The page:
Since the advent of the Internet, many new terms, words, and phrases have come to life that never before existed. One such phrase is “crowdfunding,” a term that describes a collective of people coming together to donate money to a cause over the Internet. Thanks to websites such as Kickstarter and IndieGoGo, anyone can ask for any amount of money from any audience. Projects needing financial backing can be anything: board game production, creating a movie or YouTube series, charitable cause, and more.
Why is Crowdfunding so popular?
It is now harder than ever to start a business or project. Budding entrepreneurs need a lot of help, or they don’t stand a chance. Crowdfunding takes financial backing out of the hands of executives, bankers, and other intimidating and knowledgeable figures and into the hands of anyone with money. Anyone with a credit card can donate to any crowdfunding beggar.
This takes all of the responsibility off of one person and spreads it to hundreds or thousands of backers. Instead of losing large sums of money from lending money to a failed endeavor, the common person who donates to a crowdfunding project might only lose $10. Risk isn’t a factor at all when one decides to give money to a crowdfunding project – someone giving a loan would have to guesstimate the potential of a project, whereas the “crowd” knows that they want the product being produced. With interest already solidly known, it’s much easier to determine the potential success of a crowdfunding project.
Thanks to many social media outlets, crowdfunding enterprises can gain viral attention. Traditional charity causes have to spend money on advertising and other expenses before they can start earning money. As long as crowdfunding stays online, word can spread without losing any funds.
What are the drawbacks?
Unfortunately, there is less accountability with a crowdfunded endeavor. Kickstarter claims that the founders of individual campaigns are legally required to complete their promised project. However, Kickstarter mainly serves as a platform for the transactions, and rarely gets involved. Money goes straight from the donator’s account into the campaign founder’s Amazon Payment account.
On Kickstarter, campaigns that do not reach their monetary goal are required to refund their backers. On IndieGoGo, projects can be set to flexible funding, meaning that founders are under no obligation to return donations if they don’t meet their goals. Both sites have a high rate of failure: on Kickstarter, only about 46% of projects met their objective by the set deadline, and IndieGoGo has about a 9% success rate.
Even project founders who do acquire their target amount can fail. Multiple Kickstarter beneficiaries have gained attention from news outlets for letting down their backers. Seth Quest received full backing for his product “Hansfree,” an iPad stand with a flexible neck. However, Quest eventually had to file for bankruptcy and never produced his product. His followers were angry and disappointed, and one even filed a lawsuit against him.
Unfortunately, this problem is becoming more common with crowdfunding. Anyone can create a campaign, including novices and amateurs whose dreams are bigger than their actual knowledge. A few experts can be found asking for funding for an independent project: actor James Franco is asking for $500,000 to help create a series of films on IndieGoGo. But the Hollywood rebels are few and far between.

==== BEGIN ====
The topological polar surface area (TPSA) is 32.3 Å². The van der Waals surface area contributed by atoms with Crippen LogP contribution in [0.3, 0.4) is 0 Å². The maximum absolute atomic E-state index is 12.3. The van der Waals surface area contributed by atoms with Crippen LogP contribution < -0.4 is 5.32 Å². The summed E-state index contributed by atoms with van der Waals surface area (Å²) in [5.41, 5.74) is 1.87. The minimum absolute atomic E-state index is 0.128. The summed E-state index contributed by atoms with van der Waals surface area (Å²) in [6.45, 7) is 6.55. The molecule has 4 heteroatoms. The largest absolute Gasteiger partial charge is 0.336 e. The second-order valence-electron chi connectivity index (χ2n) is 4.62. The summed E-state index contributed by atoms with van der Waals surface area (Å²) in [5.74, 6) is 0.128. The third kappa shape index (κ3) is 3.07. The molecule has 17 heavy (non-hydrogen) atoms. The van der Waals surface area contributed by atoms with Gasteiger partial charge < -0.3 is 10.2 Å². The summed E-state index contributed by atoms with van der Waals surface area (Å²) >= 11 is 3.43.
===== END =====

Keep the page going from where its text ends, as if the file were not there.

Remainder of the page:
Crowdfunding can be a great option for projects and charitable causes that can’t find financial backing through another source, for whatever reason. Amateur entrepreneurs can get their first real break. Those who wish to donate to charitable causes can see all of their money given to individuals, rather than giving to a corporation that takes a part of it to cover their expenses and gives the rest to someone you’ll never see.
Ultimately, donating to a crowdfunding project requires very little risk on the part of the potential backer. Many have been upset when the campaign they donated to colossally flops, but very few have lost large amounts of money from it. In the case of the lawsuit against Quest, Neil Singh had only given Quest $70, which was never returned.
Losing any amount of money to a novice who is unable to live up to his or her promises is frustrating for anyone. Fortunately, everyone has the choice of which campaign they want to donate to, and how much.
Bindley, Katherine. “Failed Kickstarter Projects: Where Does The Money Go?” http://www.huffingtonpost.com/2012/09/05/failed-kickstarter-projects-money-go_n_1858301.html. (5 Sept. 2013).
Tickle, Glen. “$122,874 Kickstarter-Funded Board Game Cancelled, What Happens to the Money?” http://www.geekosystem.com/kickstarter-board-game-failure/. (5 Sept. 2013).
Holt, Kris. “There’s a 9 in 10 change your IndieGoGo fundraiser will fail.” http://www.dailydot.com/news/indiegogo-kickstarter-failed-funding-goal/. (5 Sept. 2013).
Markowitz, Eric. “When Kickstarter Investors Want Their Money Back.” http://www.inc.com/eric-markowitz/when-kickstarter-investors-want-their-money-back.html. (5 Sept. 2013).
Zuckerman, Esther. “James Franco’s Celebrity Crowdfunding Is Actually Tolerable, Believe It or Not.” http://www.theatlanticwire.com/entertainment/2013/06/james-franco-celebrity-crowdfunding/66339/. (5 Sept. 2013).